Photo courtesy Peggy Baud-Woolsey
When the server told me the special for the night was a plate of snails packed with herb butter, I didn’t get them, because snails wouldn’t really have gone with everything else we were ordering. Wouldn’t pair with the fried cheese curds. Wouldn’t sit right against the oysters Rockefeller or feel right sharing a table with the chicken potpie.
Further, the snails? They were just kind of sad. They’d been a star of chef Peter Woolsey’s menu during La Peg’s first iteration, as a funky, modernized and geographically unhinged French brasserie—the kind of place where you could get bone marrow with sauce gribiche served alongside scrambled eggs and toast as a snack at the bar on a Friday night, or authentically French onion soup, potato rosti, pho consommé, and coconut milk-laced mango and passion fruit sorbet for dessert. A place where the fat Burgundy snails sat proudly among the entrées and couldn’t have been more French if Woolsey’s crew had served them with tiny little Tricolour flags flying from their shells.
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Another lifestyle retailer has joined the lineup of amazing boutiques along Old City’s North 3rd street. Bucks County Dry Goods – which has two other locations in Lambertville and Princeton – opened on Friday in an 800-square-foot space right next to the French-inspired florist Petit Jardin ev Ville.
The trio of BCDG shops (in business for 20 years) sells women’s apparel, accessories, and gifty goods, but you’ll really want to go here for an impressive collection of mid-century modern furniture, like Knoll diamond chairs, Danish coffee tables and bar carts, and vintage industrial tables. (Take a spin through the shop’s Etsy page to get an idea of what they’ve got in store).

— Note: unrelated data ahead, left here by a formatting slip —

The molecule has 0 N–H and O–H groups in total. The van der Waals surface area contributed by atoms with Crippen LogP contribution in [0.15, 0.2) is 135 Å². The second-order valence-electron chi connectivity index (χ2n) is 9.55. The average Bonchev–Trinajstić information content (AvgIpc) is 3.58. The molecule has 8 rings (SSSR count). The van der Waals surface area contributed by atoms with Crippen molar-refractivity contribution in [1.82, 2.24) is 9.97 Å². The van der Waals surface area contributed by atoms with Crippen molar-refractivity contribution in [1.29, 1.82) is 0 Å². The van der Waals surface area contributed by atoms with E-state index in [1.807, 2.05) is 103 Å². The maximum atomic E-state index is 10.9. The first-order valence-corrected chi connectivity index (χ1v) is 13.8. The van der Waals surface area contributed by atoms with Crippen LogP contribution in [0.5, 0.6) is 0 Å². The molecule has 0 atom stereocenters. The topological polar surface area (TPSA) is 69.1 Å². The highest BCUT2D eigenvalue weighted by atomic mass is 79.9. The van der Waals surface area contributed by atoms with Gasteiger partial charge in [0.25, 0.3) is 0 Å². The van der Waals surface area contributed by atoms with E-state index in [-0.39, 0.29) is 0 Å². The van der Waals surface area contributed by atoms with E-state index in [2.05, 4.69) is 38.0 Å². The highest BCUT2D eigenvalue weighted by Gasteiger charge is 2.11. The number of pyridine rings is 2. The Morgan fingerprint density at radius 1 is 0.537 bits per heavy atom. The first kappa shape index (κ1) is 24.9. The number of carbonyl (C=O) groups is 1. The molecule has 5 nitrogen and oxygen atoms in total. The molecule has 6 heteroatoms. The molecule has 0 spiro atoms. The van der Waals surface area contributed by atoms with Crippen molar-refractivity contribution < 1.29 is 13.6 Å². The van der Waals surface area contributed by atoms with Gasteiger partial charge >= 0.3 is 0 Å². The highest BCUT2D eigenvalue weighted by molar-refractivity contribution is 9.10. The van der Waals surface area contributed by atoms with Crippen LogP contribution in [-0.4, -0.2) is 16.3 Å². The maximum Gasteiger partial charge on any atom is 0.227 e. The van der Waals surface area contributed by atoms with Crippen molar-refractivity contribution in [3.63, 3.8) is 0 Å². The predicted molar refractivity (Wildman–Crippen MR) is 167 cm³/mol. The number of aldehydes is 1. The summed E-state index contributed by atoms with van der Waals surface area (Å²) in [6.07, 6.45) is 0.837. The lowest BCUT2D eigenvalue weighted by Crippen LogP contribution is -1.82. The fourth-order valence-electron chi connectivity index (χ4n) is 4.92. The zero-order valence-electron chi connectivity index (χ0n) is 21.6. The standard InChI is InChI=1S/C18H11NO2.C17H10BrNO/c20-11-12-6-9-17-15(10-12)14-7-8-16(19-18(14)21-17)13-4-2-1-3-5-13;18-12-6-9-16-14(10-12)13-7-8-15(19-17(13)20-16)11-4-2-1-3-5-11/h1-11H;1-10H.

The Details: 138 North 3rd Street, Old City. Open Tuesday through Sunday, 11am-6pm. Call the Lambertville location for more details, 609-397-1288.
The University City KIZ will now include parts of Old City. | UC KIZ
Mayor Jim Kenney, the Philadelphia Department of Commerce and the University City Keystone Innovation Zone announced today that the UC KIZ will expand to include parts of Old City, home of a growing tech community.
The announcement took place at Arcweb, a digital product and design firm that is located in the heart of this budding area on N. 3rd St. — or as some call it, “N3rd Street” (say it: Nerd Street).
The University City Keystone Innovation Zone now stretches from 42nd St. in University City, through Center City and all the way down to Front St. in Old City. Read more »
Skate wing at 26 North | Photos courtesy of Mike Stollenwerk
The 1990s were a bad time for the American restaurant scene. We were, as an emerging culinary entity, in our first youth—like awful (if precocious) toddlers who’d gotten into Daddy’s special juice. All we did was copycat, put things in our mouths and stagger around blindly from impulse to impulse. Sure, we were occasionally cute. Occasionally (accidentally) brilliant. There were great restaurants that somehow managed to avoid all the foibles and excesses of the age, but on balance, almost everything was terrible all the time.
Consider a brief list of things restaurateurs and chefs thought were good ideas in the 1990s:
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Remember a few days ago when we told you about the new brunch program that Fork was launching? Yeah, well now they’re back again with a whole other series. And this time, they’re re-making the weeknight dinner.
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The great thing about new construction is that it’s all potential: an empty vessel waiting to be filled with your style and dreams.
We recently got wind of a very elegant and refined vessel on Chestnut Street in Washington Square West that already oozes style even before anyone fills it with furniture.